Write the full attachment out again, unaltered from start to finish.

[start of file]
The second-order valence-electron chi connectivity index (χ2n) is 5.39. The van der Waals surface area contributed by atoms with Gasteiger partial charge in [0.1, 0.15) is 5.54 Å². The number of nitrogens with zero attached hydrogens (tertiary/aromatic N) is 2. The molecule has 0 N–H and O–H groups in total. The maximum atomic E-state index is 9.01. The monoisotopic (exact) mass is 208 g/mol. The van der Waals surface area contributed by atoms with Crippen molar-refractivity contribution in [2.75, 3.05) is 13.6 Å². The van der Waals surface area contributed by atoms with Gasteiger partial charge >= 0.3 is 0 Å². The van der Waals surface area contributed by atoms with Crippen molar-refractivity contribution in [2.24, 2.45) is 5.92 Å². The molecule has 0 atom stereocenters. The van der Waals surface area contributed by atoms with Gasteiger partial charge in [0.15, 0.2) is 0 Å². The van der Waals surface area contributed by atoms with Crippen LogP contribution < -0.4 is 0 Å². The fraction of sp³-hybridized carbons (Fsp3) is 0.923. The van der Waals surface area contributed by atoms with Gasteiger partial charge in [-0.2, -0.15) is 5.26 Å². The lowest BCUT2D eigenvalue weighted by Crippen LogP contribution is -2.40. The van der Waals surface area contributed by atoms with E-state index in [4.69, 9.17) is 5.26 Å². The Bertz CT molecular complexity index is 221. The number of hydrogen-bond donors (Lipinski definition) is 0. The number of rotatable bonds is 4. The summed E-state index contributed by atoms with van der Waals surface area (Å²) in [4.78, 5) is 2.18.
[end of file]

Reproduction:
The second-order valence-electron chi connectivity index (χ2n) is 5.39. The van der Waals surface area contributed by atoms with Gasteiger partial charge in [0.1, 0.15) is 5.54 Å². The number of nitrogens with zero attached hydrogens (tertiary/aromatic N) is 2. The molecule has 0 N–H and O–H groups in total. The maximum atomic E-state index is 9.01. The monoisotopic (exact) mass is 208 g/mol. The van der Waals surface area contributed by atoms with Crippen molar-refractivity contribution in [2.75, 3.05) is 13.6 Å². The van der Waals surface area contributed by atoms with Gasteiger partial charge >= 0.3 is 0 Å². The van der Waals surface area contributed by atoms with Crippen molar-refractivity contribution in [2.24, 2.45) is 5.92 Å². The molecule has 0 atom stereocenters. The van der Waals surface area contributed by atoms with Gasteiger partial charge in [0.15, 0.2) is 0 Å². The van der Waals surface area contributed by atoms with Crippen LogP contribution < -0.4 is 0 Å². The fraction of sp³-hybridized carbons (Fsp3) is 0.923. The van der Waals surface area contributed by atoms with Gasteiger partial charge in [-0.2, -0.15) is 5.26 Å². The lowest BCUT2D eigenvalue weighted by Crippen LogP contribution is -2.40. The van der Waals surface area contributed by atoms with E-state index in [4.69, 9.17) is 5.26 Å². The Bertz CT molecular complexity index is 221. The number of hydrogen-bond donors (Lipinski definition) is 0. The number of rotatable bonds is 4. The summed E-state index contributed by atoms with van der Waals surface area (Å²) in [4.78, 5) is 2.18.